Thursday, 26 May, 2022
E-paper

Frequent Fare Hike

Air passengers feel the pinch

The price of jet fuel has soared by 117 per cent over the past 1.5 years, causing rapid hikes in airfares, intensifying concerns among the airlines and ultimately forcing passengers to pay more for air travel.

Air passengers have complained that the gradual hike in air ticket price has made them bound to carry the burden of additional fare.

Bangladesh Petroleum Corporation (BPC) increased the price of jet fuel by Tk 13 per litre to Tk 100 on April 7.

Jet fuel prices started to climb in October 2020 when the price was Tk 46 per litre.

According to BPC, authorities hiked fuel prices 14 times in these 18 months, while diesel and kerosene prices rose only once at the consumer level.

In addition to that, fuel prices in the international market soared amid Russia’s invasion of Ukraine and the impact is being felt in Bangladesh.

Many passengers have said that they are becoming the ultimate victims of jet fuel price hike as airlines have increased air ticket price.

“Not all air passengers travel through airways only for comfort. I need to travel different parts of the country on short notice. I chose airways to save time and hassle on the road. But now observing the increasing air ticket I am thinking to return to road way,” NGO worker Mubin bin Shams said.

Officials of local airlines have expressed their frustration over jet fuel price hikes, claiming that the price is increasing at a time when the local airlines are trying to make a comeback after the pandemic.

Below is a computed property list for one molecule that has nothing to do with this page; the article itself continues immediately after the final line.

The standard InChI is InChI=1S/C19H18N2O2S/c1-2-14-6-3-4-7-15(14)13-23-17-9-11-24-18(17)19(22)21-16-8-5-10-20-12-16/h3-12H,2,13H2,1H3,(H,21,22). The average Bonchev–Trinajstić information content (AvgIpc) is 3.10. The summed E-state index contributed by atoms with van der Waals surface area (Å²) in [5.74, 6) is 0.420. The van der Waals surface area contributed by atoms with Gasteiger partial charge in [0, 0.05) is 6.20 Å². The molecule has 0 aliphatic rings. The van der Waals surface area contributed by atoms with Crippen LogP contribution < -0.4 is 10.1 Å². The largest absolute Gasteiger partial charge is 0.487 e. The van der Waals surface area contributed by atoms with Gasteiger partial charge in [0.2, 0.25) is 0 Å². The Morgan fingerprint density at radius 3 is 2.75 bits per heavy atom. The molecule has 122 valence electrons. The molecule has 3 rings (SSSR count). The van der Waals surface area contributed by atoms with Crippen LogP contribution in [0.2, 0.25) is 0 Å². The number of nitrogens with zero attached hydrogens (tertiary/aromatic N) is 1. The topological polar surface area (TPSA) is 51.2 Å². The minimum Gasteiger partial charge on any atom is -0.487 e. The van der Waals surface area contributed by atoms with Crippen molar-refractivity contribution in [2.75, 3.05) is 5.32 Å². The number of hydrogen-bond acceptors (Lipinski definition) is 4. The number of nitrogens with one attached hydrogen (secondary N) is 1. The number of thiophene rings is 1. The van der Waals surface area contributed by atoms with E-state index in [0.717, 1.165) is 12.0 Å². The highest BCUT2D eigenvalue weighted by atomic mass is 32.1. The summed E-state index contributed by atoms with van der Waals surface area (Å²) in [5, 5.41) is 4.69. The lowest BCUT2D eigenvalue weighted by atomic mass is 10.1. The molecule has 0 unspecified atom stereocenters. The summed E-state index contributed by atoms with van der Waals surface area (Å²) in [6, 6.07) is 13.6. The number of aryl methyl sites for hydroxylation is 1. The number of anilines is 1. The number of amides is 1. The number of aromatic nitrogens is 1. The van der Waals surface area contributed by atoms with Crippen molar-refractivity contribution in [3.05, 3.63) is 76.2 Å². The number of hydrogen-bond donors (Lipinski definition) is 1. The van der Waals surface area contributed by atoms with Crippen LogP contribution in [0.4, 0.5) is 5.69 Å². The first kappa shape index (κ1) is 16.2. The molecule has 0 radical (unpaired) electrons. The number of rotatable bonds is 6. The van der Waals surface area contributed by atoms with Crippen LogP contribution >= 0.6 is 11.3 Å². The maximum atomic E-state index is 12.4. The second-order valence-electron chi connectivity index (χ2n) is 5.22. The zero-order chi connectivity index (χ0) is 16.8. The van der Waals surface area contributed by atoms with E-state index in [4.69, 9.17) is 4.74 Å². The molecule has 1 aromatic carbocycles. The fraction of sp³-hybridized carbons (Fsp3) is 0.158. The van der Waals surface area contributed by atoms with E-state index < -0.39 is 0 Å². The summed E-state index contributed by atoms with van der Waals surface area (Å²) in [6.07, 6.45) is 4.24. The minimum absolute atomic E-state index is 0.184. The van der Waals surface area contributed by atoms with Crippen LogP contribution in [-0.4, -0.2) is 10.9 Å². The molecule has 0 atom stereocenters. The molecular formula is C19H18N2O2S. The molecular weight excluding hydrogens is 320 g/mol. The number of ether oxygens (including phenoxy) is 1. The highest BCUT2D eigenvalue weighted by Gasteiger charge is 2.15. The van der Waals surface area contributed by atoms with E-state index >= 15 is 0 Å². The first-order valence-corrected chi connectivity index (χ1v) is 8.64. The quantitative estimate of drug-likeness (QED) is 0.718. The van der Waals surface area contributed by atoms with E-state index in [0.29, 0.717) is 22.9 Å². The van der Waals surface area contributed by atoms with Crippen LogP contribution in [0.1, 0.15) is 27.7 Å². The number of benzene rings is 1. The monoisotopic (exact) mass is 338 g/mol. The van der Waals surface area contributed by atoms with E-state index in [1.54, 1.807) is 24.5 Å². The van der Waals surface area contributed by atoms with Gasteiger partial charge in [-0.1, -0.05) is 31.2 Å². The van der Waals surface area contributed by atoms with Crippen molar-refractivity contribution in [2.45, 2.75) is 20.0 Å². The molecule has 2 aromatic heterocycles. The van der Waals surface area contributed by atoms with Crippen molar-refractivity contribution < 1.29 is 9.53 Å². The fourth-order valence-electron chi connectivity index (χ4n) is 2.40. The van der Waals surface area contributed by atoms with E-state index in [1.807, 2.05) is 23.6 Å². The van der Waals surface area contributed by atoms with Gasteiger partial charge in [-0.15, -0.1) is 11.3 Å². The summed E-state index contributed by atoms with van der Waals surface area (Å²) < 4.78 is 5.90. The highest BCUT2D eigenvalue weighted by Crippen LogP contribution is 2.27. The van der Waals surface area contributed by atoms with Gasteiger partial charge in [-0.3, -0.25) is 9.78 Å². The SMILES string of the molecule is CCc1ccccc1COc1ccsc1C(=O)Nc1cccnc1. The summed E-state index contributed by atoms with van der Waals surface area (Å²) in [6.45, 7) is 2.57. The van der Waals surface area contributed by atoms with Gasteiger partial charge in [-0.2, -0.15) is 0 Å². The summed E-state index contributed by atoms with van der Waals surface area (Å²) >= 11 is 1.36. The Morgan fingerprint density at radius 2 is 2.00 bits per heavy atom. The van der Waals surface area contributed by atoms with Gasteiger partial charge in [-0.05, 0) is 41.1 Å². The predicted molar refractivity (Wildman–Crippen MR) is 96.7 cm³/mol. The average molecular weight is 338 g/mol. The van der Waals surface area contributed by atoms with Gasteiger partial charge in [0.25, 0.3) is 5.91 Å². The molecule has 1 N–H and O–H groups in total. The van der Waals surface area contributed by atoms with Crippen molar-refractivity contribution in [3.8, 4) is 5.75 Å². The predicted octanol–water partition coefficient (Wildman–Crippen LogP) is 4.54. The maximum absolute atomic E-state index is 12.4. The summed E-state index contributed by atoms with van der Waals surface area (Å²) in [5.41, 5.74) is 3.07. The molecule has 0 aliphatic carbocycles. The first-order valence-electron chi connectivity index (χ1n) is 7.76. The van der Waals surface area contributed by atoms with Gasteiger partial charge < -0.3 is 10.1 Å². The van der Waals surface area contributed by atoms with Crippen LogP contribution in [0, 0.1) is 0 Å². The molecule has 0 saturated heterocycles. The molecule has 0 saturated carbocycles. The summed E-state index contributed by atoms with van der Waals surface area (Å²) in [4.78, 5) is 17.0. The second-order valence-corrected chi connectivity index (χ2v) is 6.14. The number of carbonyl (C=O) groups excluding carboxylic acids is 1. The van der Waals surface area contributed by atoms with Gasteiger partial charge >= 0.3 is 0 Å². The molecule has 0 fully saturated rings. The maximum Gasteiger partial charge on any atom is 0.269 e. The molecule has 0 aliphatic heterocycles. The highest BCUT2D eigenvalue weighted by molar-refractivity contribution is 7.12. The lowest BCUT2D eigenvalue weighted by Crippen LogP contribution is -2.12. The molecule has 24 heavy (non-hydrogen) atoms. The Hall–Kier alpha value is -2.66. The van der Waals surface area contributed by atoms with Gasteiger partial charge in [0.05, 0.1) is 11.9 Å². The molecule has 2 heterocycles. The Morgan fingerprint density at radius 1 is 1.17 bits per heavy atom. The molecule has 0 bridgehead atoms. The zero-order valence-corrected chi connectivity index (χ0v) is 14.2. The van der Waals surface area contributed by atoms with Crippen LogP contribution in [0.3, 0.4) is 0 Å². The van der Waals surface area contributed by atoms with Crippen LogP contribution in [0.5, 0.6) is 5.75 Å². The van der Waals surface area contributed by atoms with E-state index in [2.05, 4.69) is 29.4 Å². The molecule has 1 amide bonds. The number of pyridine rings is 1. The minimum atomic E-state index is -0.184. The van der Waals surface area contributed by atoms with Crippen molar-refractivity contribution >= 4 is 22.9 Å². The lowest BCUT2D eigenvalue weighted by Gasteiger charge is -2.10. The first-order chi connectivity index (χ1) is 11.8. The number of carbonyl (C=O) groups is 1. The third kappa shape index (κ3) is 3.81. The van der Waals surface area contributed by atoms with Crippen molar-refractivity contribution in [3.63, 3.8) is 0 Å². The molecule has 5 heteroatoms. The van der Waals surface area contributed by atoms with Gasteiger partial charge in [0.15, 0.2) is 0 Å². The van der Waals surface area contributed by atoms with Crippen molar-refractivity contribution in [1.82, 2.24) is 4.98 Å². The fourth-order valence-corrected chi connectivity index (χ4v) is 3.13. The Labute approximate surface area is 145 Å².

“I understand the price rose due to the war, but why has it been raised by Tk 54 in the last 18 months. Even when everything was locked down during the pandemic, fuel prices kept climbing,” US-Bangla Airlines spokesman Kamrul Islam said.

He also said different countries provided subsidies to the aviation sector to recover from the economic shock caused by the coronavirus pandemic, but in Bangladesh the government has increased fuel prices instead of offering subsidies.

“The aviation industry could now turn around and make up the losses suffered during the pandemic,” Kamrul, also general manager (public relations) of US-Bangla, said, adding that if the sector doesn’t get adequate support, they will fall far behind the foreign airlines.

According to data provided by various aviation companies, Dhaka-Jashore or Dhaka-Syedpur flights would cost Tk around 3,000 before the pandemic, but it is now impossible to buy a ticket under Tk 4,000 on these routes.

Novoair has also increased its fares - hiking the airfares on Dhaka to Chattoram, Sylhet, Syedpur and Cox’s Bazar route by Tk 500 each ticket and on Jashore and Barishal route by Tk 300 on each ticket.

Recalling a similar fuel price hike in 2008, adviser to Bangladesh Aviation Owners Association ATM Nazrul Islam said, “The domestic flight operations are having a difficult time. With the Eid-ul-Fitr in 15 days, they will struggle. The airlines usually operate more flights than usual to cope with such crisis, but it is the passengers who ultimately pay.”

BPC officials said unlike other fuel oils, jet fuel doesn’t get any subsidy. Therefore, the price fluctuation depends on the international market as the jet fuel is entirely imported.

Director of BPC (finance) Kazi Mohammad Mozammel Haque said they still have to adjust to the price hike in the global market. The government offers no subsidies for jet fuel. Yet the prices in Bangladesh are somewhat lower than markets in Kolkata and nearby areas.

As per the International Air Transport Association, jet fuel prices rose by 128.5 percent over the past year, and it climbed the least in the Asia and Oceania regions with 95 percent increase while North America saw the biggest spike with 157.8 percent increase.